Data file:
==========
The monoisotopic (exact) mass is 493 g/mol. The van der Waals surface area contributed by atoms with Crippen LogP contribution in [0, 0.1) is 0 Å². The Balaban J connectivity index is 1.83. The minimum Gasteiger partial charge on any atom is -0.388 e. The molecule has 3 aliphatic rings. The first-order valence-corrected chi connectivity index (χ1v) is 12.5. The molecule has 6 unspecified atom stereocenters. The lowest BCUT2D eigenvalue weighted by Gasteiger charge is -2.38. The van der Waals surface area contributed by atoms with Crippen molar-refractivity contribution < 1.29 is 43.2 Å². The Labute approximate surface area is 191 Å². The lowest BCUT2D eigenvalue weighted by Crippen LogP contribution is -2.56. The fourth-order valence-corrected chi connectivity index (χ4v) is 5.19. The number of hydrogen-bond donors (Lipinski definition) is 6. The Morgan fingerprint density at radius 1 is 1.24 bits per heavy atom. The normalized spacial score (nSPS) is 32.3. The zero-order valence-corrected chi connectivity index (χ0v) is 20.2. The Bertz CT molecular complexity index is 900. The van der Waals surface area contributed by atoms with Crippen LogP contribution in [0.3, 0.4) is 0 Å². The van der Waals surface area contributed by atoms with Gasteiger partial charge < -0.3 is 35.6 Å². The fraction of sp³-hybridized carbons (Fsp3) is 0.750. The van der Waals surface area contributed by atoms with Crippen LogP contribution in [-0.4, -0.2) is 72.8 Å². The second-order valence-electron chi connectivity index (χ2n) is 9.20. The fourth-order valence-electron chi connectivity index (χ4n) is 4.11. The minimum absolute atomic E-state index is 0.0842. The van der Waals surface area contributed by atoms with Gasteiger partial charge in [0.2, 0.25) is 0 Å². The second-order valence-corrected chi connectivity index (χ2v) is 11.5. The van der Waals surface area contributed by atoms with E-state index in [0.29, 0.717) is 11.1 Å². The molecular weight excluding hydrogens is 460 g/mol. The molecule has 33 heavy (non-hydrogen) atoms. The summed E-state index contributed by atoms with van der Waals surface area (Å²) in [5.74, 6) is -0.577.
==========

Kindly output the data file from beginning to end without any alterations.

The monoisotopic (exact) mass is 493 g/mol. The van der Waals surface area contributed by atoms with Crippen LogP contribution in [0, 0.1) is 0 Å². The Balaban J connectivity index is 1.83. The minimum Gasteiger partial charge on any atom is -0.388 e. The molecule has 3 aliphatic rings. The first-order valence-corrected chi connectivity index (χ1v) is 12.5. The molecule has 6 unspecified atom stereocenters. The lowest BCUT2D eigenvalue weighted by Gasteiger charge is -2.38. The van der Waals surface area contributed by atoms with Crippen molar-refractivity contribution < 1.29 is 43.2 Å². The Labute approximate surface area is 191 Å². The lowest BCUT2D eigenvalue weighted by Crippen LogP contribution is -2.56. The fourth-order valence-corrected chi connectivity index (χ4v) is 5.19. The number of hydrogen-bond donors (Lipinski definition) is 6. The Morgan fingerprint density at radius 1 is 1.24 bits per heavy atom. The normalized spacial score (nSPS) is 32.3. The zero-order valence-corrected chi connectivity index (χ0v) is 20.2. The Bertz CT molecular complexity index is 900. The van der Waals surface area contributed by atoms with Crippen LogP contribution in [0.3, 0.4) is 0 Å². The van der Waals surface area contributed by atoms with Gasteiger partial charge < -0.3 is 35.6 Å². The fraction of sp³-hybridized carbons (Fsp3) is 0.750. The van der Waals surface area contributed by atoms with Crippen LogP contribution in [-0.4, -0.2) is 72.8 Å². The second-order valence-electron chi connectivity index (χ2n) is 9.20. The fourth-order valence-electron chi connectivity index (χ4n) is 4.11. The minimum absolute atomic E-state index is 0.0842. The van der Waals surface area contributed by atoms with Gasteiger partial charge in [0.2, 0.25) is 0 Å². The second-order valence-corrected chi connectivity index (χ2v) is 11.5. The van der Waals surface area contributed by atoms with E-state index in [0.29, 0.717) is 11.1 Å². The molecular weight excluding hydrogens is 460 g/mol. The molecule has 33 heavy (non-hydrogen) atoms. The summed E-state index contributed by atoms with van der Waals surface area (Å²) in [5.74, 6) is -0.577.